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Spied: Cadillac CT5 prowling around Melbourne
All-new Cadillac CT5 pics stoke rumours of sedan revival for GM in Australia
4 Feb 2020
NEW spy shots have emerged of a fully camouflaged Cadillac CT5 medium sedan roaming the streets of Melbourne, signalling Holden’s ongoing global engineering and development work with General Motors’ luxury brand and adding fuel to rumours that Caddy is still on the agenda for a return to Australia.
Test vehicles in various states of camouflage have been spotted around Melbourne since the middle of 2019, prompting rumours that GM could be planning a replacement for the Holden Commodore once production of its Opel-sourced ZB Commodore runs out.
This trail has gone cold since Holden announced in December that it was discontinuing sales of the Commodore during 2020, after racking up more than three million local sales since the arrival of the original VB Commodore in 1978.
Despite the Commodore finishing last year as the lion brand’s second best-selling model behind the Colorado pick-up, Holden is now planning to transition itself into an SUV and light-commercial vehicle brand – albeit with some exotic additions to the showroom such as the forthcoming Chevrolet Corvette.
So Cadillac still potentially fits into this scenario, as does Hummer, which GM announced last week will make a comeback as a high-performance full-electric truck brand, entering production next year.
As for the camouflaged CT5, which replaced the CTS in the Cadillac line-up and went on sale in the US in the final quarter of last year, the most likely explanation for its appearance on Australian roads is for ongoing testing by Holden’s engineering division based at the Lang Lang proving ground in South Gippsland in country Victoria.
A GM Holden spokesperson told GoAuto that the CT5 was undergoing engine management system and transmission calibration, and that GM vehicles from all over the globe were still being brought Down Under for finetuning.
The spokesperson also confirmed that the Lang Lang-based global engineering team’s size and impact was unaffected by the discontinuation of the Commodore, and that it would remain business as usual for testing vehicles from the worldwide GM portfolio.
The fitment of a towbar on the test vehicle also gives the impression that the towing ability of the new sedan is being tested.
Lang Lang and the greater Melbourne region is also used by Holden to test suspension, steering and drivetrain characteristics for local models, leaving the door open for the possibility of Cadillac entering the Australian market.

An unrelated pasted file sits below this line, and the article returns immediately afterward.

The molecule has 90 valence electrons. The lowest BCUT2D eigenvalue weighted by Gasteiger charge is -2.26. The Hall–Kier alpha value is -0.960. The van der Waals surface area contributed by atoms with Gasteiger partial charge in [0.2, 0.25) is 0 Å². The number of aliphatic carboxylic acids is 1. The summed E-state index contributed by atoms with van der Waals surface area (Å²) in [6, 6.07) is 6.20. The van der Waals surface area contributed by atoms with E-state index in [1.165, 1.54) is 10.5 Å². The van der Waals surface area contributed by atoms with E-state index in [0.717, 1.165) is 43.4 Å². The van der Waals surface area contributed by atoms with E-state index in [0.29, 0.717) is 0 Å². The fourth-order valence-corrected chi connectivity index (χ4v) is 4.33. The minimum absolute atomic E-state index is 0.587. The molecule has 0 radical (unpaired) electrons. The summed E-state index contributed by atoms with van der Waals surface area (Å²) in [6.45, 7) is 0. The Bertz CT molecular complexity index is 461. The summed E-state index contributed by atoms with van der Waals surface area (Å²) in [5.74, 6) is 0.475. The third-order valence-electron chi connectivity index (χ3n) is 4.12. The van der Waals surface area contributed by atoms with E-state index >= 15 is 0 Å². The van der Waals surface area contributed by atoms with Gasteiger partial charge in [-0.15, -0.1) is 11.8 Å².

While Cadillac does not currently manufacture any of its vehicles in right-hand drive, GM president Mark Reuss has said in the past it would be possible to bring the luxury American brand to Australia.
During Mr Reuss’ stint as GM Holden chairman and managing director in 2008 and 2009, Cadillac was on the verge of launching into the Australian market.
However, the global financial crisis scuttled those plans and Caddy was shelved.
When he was back Down Under in August 2018, providing a united front with newly appointed Holden chief Dave Buttner (who subsequently stepped down late last year) and announcing an expansion of the Australian engineering program, Mr Reuss also told media that the US auto giant had not ruled out having another crack at bringing Cadillac to this market.
He said there were right-hand-drive Cadillacs on the ground in Australia around the time of the planned launch in 2009, and that General Motors was still “certainly capable” of reigniting the right-hook program if there was a solid enough business case.
Also in 2018, Cadillac global design chief (and expat Australian) Andrew Smith told GoAuto that he would love to see Cadillac launch Down Under, with his comments coming year after the luxury brand said it planned to shore up its business in China, the US and Europe before expanding into other markets.
“I am the biggest fan for bringing it there (Australia),” Mr Smith said at the time.
“I have been on the record in the past for saying that I think it would be a perfect fit there. I can’t say much more than that right now, but I would love to see it there.”
Introducing Cadillac to Australia could give GM a serious shot in the arm Down Under, with Holden sales in freefall since the discontinuation of the locally manufactured VFII Commodore in 2017.
The GM Holden spokesperson reiterated to GoAuto that the brand does not comment on future product.
The new CT5 could also help fill the performance sedan void left by the VFII SS, with the most potent powertrain choice coming in the form of a 3.0-litre twin-turbocharged V6 on the CT5-V good for 269kW/550Nm, with rear- or all-wheel drive available.
While the regular CT5 has gone on sale in the States, the CT5-V is set to launch early this year, suggesting some last-minute finetuning is taking place.
GM also revealed last week that the Cadillac CT6 will be killed off as part of its plan to retool the Detroit-Hamtramck assembly plant that currently produces the flagship sedan, making way for a range of all-electric pick-ups and SUVs.
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